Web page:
In a major setback for the Ruias, the promoters of Essar Steel India Ltd (ESIL), the Ahmedabad Bench of the National Company Law Tribunal (NCLT) on Tuesday rejected their plea seeking to be allowed to place an offer for resolution of the beleaguered steel company.
Rejecting the Interlocutory Application (IA) 430 by Essar Steel Asia Holdings Ltd (ESAHL) as non-maintainable, the two-member Bench held that ESAHL did not have a locus standi to make an offer for debt resolution as a resolution applicant. Earlier, ESAHL had asserted its right to redeem ESIL for ₹54,389 crore in a settlement offer.
But ESIL’s Committee of Creditors (CoC), Insolvency Resolution Professional (IRP) Satish Kumar Gupta and rival bidder ArcelorMittal had argued against ESAHL’s offer, terming it non-maintainable and challenging its locus standi. Reading from the operative part of the order, the Bench said: “We do not find any irregularity or illegality in the decision of the resolution professionaland the CoC in not considering the settlement plan (of Essar shareholders).”
The SBI-led lenders had voted in favour of ArcelorMittal’s offer of ₹42,000 crore. On Tuesday, the IA 430 was rejected by NCLT Ahmedabad on the grounds that it was not maintainable under Section 60(5) of the IBC. As per the order, the scope of the settlement proposal under Section 60(5) would not be proper when a specific provision under Section 12A had already been incorporated.
Reading out the order, Justice Harihar Prakash Chaturvedi said: “It is a certain position as per the decision of the NCLAT that the shareholder cannot have a legal right post submission of insolvency petition. The present applicant (ESAHL) did not choose to file such an application either before this adjudicating authority or the NCLAT nor the Supreme Court. This should have been done at the relevant time.”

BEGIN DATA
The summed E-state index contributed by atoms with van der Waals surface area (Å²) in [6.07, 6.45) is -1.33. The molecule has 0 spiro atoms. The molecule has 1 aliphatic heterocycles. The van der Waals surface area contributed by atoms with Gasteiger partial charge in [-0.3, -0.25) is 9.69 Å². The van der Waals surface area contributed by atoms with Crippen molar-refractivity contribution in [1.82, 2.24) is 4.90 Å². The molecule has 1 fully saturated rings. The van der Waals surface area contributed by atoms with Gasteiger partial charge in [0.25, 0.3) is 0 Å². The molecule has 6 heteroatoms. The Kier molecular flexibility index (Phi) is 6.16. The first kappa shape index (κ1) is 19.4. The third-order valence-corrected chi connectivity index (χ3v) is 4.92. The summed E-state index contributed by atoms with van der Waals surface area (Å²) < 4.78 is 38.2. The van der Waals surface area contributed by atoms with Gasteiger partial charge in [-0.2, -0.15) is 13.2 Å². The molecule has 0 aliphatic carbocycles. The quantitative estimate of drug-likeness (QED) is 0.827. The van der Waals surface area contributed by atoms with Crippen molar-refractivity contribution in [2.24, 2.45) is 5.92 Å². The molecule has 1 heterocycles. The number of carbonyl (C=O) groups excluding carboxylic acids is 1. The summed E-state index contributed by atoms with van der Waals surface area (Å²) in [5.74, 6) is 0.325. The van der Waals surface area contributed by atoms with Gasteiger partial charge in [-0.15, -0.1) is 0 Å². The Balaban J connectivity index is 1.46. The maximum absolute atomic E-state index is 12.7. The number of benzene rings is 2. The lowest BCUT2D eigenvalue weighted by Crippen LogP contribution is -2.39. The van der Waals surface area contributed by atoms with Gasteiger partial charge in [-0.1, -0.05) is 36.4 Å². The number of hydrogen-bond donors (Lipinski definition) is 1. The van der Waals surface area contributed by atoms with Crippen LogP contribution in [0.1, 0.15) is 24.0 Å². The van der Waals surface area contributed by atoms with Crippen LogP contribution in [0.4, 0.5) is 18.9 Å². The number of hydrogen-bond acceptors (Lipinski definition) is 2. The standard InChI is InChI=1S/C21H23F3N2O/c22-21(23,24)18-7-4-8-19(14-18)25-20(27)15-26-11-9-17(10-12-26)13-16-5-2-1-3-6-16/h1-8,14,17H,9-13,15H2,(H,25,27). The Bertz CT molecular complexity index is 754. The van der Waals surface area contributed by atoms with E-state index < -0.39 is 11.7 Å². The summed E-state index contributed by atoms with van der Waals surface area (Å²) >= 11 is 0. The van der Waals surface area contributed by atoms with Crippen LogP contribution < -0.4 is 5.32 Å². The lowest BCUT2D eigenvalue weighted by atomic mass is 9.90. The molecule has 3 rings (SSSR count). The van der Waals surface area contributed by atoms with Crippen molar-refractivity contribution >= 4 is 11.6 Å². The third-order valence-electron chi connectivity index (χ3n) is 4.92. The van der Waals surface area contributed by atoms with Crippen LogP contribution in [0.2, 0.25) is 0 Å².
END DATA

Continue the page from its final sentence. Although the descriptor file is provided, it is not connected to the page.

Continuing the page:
The Bench referred to the January 25 Supreme Court order, which upheld the constitutional validity of the IBC and Section 12A. Under Section 12A, the adjudicating authority may allow the withdrawal of application admitted under Section 7, 9 or 10 on an application made by an applicant with the approval of 90 per cent voting share of the CoC. ArcelorMittal’s plan was approved by the CoC with 92 per cent votes in its favour. The Bench noted that ESAHL’s application was not in terms of Section 12A since it was not by a resolution applicant.
Welcoming the order, an ArcelorMittal spokesperson said: “We welcome the ruling by the NCLT which protects the integrity of the IBC and ensures its legitimacy as a rules-based law.”
An Essar spokesperson said: “We continue to believe that our offer of ₹54,389 crore is the most compelling proposal available to Essar Steel creditors. We submitted the proposal under the recently introduced Section 12A of the IBC and the recent judgment of the Supreme Court has established that the section’s provisions are applicable retrospectively.”
The Bench will continue its course of hearing ArcelorMittal’s resolution plan as approved by the CoC. The Essar promoters are expected to take a call on the next course of action after the issue of the written order.